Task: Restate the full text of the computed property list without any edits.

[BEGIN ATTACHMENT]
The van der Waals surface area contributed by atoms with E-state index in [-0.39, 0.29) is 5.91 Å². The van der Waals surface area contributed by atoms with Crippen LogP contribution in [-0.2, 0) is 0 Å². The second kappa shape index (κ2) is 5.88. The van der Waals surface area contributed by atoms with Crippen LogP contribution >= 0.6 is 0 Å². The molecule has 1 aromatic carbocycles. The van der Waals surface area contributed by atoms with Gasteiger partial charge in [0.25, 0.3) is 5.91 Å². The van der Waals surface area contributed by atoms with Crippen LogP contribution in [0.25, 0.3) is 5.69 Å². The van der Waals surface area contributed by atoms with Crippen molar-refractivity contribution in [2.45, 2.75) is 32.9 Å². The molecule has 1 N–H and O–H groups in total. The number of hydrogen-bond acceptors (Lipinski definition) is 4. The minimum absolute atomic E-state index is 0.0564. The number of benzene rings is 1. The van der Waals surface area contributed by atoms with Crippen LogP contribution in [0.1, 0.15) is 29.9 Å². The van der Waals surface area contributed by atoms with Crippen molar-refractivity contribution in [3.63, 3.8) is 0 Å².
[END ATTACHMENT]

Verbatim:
The van der Waals surface area contributed by atoms with E-state index in [-0.39, 0.29) is 5.91 Å². The van der Waals surface area contributed by atoms with Crippen LogP contribution in [-0.2, 0) is 0 Å². The second kappa shape index (κ2) is 5.88. The van der Waals surface area contributed by atoms with Crippen LogP contribution >= 0.6 is 0 Å². The molecule has 1 aromatic carbocycles. The van der Waals surface area contributed by atoms with Gasteiger partial charge in [0.25, 0.3) is 5.91 Å². The van der Waals surface area contributed by atoms with Crippen LogP contribution in [0.25, 0.3) is 5.69 Å². The van der Waals surface area contributed by atoms with Crippen molar-refractivity contribution in [2.45, 2.75) is 32.9 Å². The molecule has 1 N–H and O–H groups in total. The number of hydrogen-bond acceptors (Lipinski definition) is 4. The minimum absolute atomic E-state index is 0.0564. The number of benzene rings is 1. The van der Waals surface area contributed by atoms with Crippen LogP contribution in [0.1, 0.15) is 29.9 Å². The van der Waals surface area contributed by atoms with Crippen molar-refractivity contribution in [3.63, 3.8) is 0 Å².